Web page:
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State Mental Health Policy: Building a Successful Public-Academic Partnership to Support State Policy Making
Eileen B. Hansen, M.S.S.W.; Diana C. Seybolt, Ph.D.; Sandra J. Sundeen, M.S.N.
Psychiatric Services 2014; doi: 10.1176/appi.ps.201400067
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The authors are with the Department of Psychiatry, University of Maryland School of Medicine., Baltimore (e-mail: ehansen@psych.umaryland.edu). Fred C. Osher, M.D., and Marvin S. Swartz, M.D., are editors of this column.

Copyright © 2014 by the American Psychiatric Association

This column describes a partnership between the Maryland Mental Hygiene Administration (MHA) and the Division of Psychiatric Services Research, Department of Psychiatry, University of Maryland School of Medicine, that has implemented several evidence-based and emerging practices, such as supported employment, family psychoeducation, assertive community treatment, treatment for co-occurring mental and substance use disorders, and services for transition-age youths. The public-academic partnership has also created a separate center that employs a variety of approaches and tools to evaluate implementation fidelity and the quality and outcomes of services. These data are used by the legislature and by the governor and his executive staff to develop new policies and improvement strategies and monitor priority initiatives.

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Mental health systems are often challenged to find creative ways to meet demands for services while addressing issues of improving and assessing quality. After a major shift in which the Maryland Public Mental Health System reorganized the way it financed services from grants to a Medicaid-based fee-for-service system, the director of the Maryland Mental Hygiene Administration (MHA), the state mental health authority, decided to directly address the issue of quality by expanding a long-standing public-academic partnership with the Division of Psychiatric Services Research, Department of Psychiatry, University of Maryland School of Medicine.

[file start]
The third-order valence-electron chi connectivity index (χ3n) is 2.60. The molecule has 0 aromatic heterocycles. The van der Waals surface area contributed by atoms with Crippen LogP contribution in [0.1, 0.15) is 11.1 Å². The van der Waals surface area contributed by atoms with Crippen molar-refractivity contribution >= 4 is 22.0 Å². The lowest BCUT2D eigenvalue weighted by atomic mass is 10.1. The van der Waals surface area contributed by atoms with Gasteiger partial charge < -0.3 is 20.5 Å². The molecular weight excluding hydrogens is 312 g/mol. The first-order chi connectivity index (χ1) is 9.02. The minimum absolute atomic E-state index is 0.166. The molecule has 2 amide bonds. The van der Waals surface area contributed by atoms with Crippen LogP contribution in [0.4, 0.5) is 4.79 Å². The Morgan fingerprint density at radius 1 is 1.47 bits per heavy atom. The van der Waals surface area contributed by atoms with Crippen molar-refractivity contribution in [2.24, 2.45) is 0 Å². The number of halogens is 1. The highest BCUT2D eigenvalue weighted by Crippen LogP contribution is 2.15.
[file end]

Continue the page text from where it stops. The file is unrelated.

Building on an existing collaboration that was formerly focused on training, MHA sought to both improve and evaluate the quality of services delivered by the public mental health system through two new avenues: implementing evidence-based practices and creating a more systematic and structured approach to the collection, analysis, and use of data. Using Mental Health Block Grant funds, MHA added two new centers—the Evidence-Based Practice Center (EBPC) and the Systems Evaluation Center (SEC)—to the existing Training Center to form the Behavioral Health Systems Improvement Collaborative. The BHSI Collaborative serves to keep administrators aware of current trends in mental health services, helps providers maintain current skills while learning new evidence-based and empirically supported approaches, and evaluates the effectiveness of the system as a whole, providing direction for policy development and future initiatives.

In this column, we describe how this public-academic partnership has worked to implement evidence-based and emerging practices and to evaluate the system.

The Training Center assists MHA in promoting current trends in behavioral health service delivery via conferences, training events, webinars, and so forth. The annual MHA conference (with more than 500 participants) updates attendees on important mental health system changes and promotes philosophical, policy, and practice shifts reflecting the current goals and initiatives of MHA. Examples include presentations on recovery, the role of employment in recovery, and the importance of person-centered planning in developing a recovery-oriented system. As MHA has moved the system toward evidence-based practices, the annual conference has provided the ideal forum to introduce these planned changes to the broad stakeholder population. In addition, as Maryland prepares to integrate the Mental Hygiene and Alcohol and Drug Abuse Administrations, this conference will provide information to prepare stakeholders for imminent system and funding changes arising from this integration.

The creation of the EBPC provided the capacity to increase access to evidence-based practices. In 2002, the EBPC began its participation in the National Evidence-Based Practices Demonstration Project with the implementation of supported employment and family psychoeducation (1,2). Implementation of supported employment reflected a major policy change by MHA in which competitive employment was fully endorsed and agency-sponsored employment was no longer reimbursable. As of October 2013, nearly three-quarters (71%) of vocational programs had received training and consultation. The change has resulted in significant improvement in employment outcomes, with over half of consumers in these programs engaged in competitive employment (nationally, vocational programs that do not use this evidence-based approach typically see outcomes in the 20% range).